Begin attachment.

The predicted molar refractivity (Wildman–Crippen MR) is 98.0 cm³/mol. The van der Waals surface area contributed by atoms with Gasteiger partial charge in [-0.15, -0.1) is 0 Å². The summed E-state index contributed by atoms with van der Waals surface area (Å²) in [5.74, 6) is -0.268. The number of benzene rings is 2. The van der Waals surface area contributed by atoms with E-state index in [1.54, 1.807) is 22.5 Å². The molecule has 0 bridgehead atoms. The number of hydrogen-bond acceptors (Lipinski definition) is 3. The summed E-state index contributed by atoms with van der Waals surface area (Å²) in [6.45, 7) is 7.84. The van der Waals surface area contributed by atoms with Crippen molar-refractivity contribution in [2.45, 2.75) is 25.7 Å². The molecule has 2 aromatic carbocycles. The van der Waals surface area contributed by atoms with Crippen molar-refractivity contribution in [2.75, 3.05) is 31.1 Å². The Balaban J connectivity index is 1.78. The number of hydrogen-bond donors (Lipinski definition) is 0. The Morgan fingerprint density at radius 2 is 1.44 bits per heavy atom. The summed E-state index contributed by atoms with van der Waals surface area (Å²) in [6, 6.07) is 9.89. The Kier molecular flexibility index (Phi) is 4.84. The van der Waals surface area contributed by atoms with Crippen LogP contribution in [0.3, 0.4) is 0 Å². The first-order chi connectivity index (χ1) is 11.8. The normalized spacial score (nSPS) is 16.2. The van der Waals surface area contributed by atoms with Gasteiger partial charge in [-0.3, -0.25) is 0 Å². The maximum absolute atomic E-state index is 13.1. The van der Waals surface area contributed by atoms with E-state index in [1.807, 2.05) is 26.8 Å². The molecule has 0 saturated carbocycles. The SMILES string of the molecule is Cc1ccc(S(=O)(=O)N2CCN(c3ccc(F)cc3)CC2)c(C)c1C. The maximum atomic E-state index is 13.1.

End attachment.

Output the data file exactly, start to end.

The predicted molar refractivity (Wildman–Crippen MR) is 98.0 cm³/mol. The van der Waals surface area contributed by atoms with Gasteiger partial charge in [-0.15, -0.1) is 0 Å². The summed E-state index contributed by atoms with van der Waals surface area (Å²) in [5.74, 6) is -0.268. The number of benzene rings is 2. The van der Waals surface area contributed by atoms with E-state index in [1.54, 1.807) is 22.5 Å². The molecule has 0 bridgehead atoms. The number of hydrogen-bond acceptors (Lipinski definition) is 3. The summed E-state index contributed by atoms with van der Waals surface area (Å²) in [6.45, 7) is 7.84. The van der Waals surface area contributed by atoms with Crippen molar-refractivity contribution in [2.45, 2.75) is 25.7 Å². The molecule has 2 aromatic carbocycles. The van der Waals surface area contributed by atoms with Crippen molar-refractivity contribution in [2.75, 3.05) is 31.1 Å². The Balaban J connectivity index is 1.78. The number of hydrogen-bond donors (Lipinski definition) is 0. The Morgan fingerprint density at radius 2 is 1.44 bits per heavy atom. The summed E-state index contributed by atoms with van der Waals surface area (Å²) in [6, 6.07) is 9.89. The Kier molecular flexibility index (Phi) is 4.84. The van der Waals surface area contributed by atoms with Crippen LogP contribution in [0.3, 0.4) is 0 Å². The first-order chi connectivity index (χ1) is 11.8. The normalized spacial score (nSPS) is 16.2. The van der Waals surface area contributed by atoms with Gasteiger partial charge in [-0.3, -0.25) is 0 Å². The maximum absolute atomic E-state index is 13.1. The van der Waals surface area contributed by atoms with E-state index in [1.807, 2.05) is 26.8 Å². The molecule has 0 saturated carbocycles. The SMILES string of the molecule is Cc1ccc(S(=O)(=O)N2CCN(c3ccc(F)cc3)CC2)c(C)c1C. The maximum atomic E-state index is 13.1.